High levels of protein found in brain tissue
Researchers at McGill University and the University of Alberta in Canada have made a surprising discovery that may help people living with multiple sclerosis (MS).
While studying human brain tissue, the researchers uncovered abnormally high levels of the protein calnexin, then performed further testing that validated the idea that the discovery could be used to help humans.
Mice lacking calnexin were tested for vulnerabilities to MS, and researchers observed that the mice lacking calnexin were resistant to the disease.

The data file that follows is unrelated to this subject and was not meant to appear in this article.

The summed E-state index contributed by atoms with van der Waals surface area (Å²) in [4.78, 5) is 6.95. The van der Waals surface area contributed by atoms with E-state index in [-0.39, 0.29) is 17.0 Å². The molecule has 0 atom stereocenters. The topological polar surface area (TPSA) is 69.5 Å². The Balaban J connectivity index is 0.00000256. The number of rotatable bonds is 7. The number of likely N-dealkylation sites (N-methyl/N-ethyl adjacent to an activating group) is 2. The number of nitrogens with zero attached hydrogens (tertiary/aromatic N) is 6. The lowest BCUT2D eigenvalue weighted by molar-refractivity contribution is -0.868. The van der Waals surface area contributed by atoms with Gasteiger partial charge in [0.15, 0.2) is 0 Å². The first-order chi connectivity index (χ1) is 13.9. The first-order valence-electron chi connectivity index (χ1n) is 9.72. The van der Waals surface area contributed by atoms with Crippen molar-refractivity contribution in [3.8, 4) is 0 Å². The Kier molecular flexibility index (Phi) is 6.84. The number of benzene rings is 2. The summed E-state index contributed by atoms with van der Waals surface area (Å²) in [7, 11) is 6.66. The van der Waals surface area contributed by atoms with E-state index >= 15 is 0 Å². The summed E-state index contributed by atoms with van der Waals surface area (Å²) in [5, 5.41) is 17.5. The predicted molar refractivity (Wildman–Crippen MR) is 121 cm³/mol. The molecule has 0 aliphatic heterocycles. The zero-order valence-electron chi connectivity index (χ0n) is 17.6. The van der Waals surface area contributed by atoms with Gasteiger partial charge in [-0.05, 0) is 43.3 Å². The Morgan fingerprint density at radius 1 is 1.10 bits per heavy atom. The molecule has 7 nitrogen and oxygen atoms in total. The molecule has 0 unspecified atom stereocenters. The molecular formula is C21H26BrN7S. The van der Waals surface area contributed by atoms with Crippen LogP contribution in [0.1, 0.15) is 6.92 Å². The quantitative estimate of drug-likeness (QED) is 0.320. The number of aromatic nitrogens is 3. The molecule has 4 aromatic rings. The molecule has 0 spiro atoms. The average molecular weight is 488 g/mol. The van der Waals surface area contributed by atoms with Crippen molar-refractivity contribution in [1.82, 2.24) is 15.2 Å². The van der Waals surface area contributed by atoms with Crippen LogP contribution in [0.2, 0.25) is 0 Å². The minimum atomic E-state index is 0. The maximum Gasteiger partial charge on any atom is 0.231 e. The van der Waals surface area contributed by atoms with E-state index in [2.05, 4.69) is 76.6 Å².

With relatively little known about the causes of MS, experts are hoping this latest discovery may shed some light in the direction of appropriate treatments for the future.
“It turns out that calnexin is somehow involved in controlling the function of the blood-brain barrier,” said Marek Michalak, a distinguished professor of biochemistry at the University of Alberta. “This structure usually acts like a wall and restricts the passage of cells and substances from the blood into the brain. When there is too much calnexin, this wall gives angry T cells access to the brain, where they destroy myelin.”
This news is a particularly welcome development in Canada, a country with one of the world’s highest rates of MS (one in 340 adults.)